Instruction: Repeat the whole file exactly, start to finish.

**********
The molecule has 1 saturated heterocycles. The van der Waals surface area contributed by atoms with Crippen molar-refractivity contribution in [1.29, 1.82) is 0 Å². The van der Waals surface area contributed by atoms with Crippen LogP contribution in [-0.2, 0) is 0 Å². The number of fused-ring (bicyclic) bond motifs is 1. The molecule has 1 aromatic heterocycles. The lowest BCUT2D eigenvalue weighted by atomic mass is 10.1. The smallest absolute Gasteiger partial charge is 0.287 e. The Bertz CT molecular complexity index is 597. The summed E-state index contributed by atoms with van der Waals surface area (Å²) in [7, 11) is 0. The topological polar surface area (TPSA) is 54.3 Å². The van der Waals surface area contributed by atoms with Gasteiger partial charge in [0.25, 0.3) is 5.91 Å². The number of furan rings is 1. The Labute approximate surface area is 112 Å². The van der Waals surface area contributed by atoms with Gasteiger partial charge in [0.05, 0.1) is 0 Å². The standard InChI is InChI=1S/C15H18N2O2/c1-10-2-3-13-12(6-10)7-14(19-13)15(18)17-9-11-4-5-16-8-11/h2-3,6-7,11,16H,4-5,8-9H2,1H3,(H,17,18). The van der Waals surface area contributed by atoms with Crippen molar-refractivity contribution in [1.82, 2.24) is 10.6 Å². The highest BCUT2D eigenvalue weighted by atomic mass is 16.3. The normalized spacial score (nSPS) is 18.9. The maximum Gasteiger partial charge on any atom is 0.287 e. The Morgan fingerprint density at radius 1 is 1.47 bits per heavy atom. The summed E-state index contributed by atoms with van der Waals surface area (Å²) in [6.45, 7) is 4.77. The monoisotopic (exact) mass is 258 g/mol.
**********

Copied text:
The molecule has 1 saturated heterocycles. The van der Waals surface area contributed by atoms with Crippen molar-refractivity contribution in [1.29, 1.82) is 0 Å². The van der Waals surface area contributed by atoms with Crippen LogP contribution in [-0.2, 0) is 0 Å². The number of fused-ring (bicyclic) bond motifs is 1. The molecule has 1 aromatic heterocycles. The lowest BCUT2D eigenvalue weighted by atomic mass is 10.1. The smallest absolute Gasteiger partial charge is 0.287 e. The Bertz CT molecular complexity index is 597. The summed E-state index contributed by atoms with van der Waals surface area (Å²) in [7, 11) is 0. The topological polar surface area (TPSA) is 54.3 Å². The van der Waals surface area contributed by atoms with Gasteiger partial charge in [0.25, 0.3) is 5.91 Å². The number of furan rings is 1. The Labute approximate surface area is 112 Å². The van der Waals surface area contributed by atoms with Gasteiger partial charge in [0.05, 0.1) is 0 Å². The standard InChI is InChI=1S/C15H18N2O2/c1-10-2-3-13-12(6-10)7-14(19-13)15(18)17-9-11-4-5-16-8-11/h2-3,6-7,11,16H,4-5,8-9H2,1H3,(H,17,18). The van der Waals surface area contributed by atoms with Crippen molar-refractivity contribution in [1.82, 2.24) is 10.6 Å². The highest BCUT2D eigenvalue weighted by atomic mass is 16.3. The normalized spacial score (nSPS) is 18.9. The maximum Gasteiger partial charge on any atom is 0.287 e. The Morgan fingerprint density at radius 1 is 1.47 bits per heavy atom. The summed E-state index contributed by atoms with van der Waals surface area (Å²) in [6.45, 7) is 4.77. The monoisotopic (exact) mass is 258 g/mol.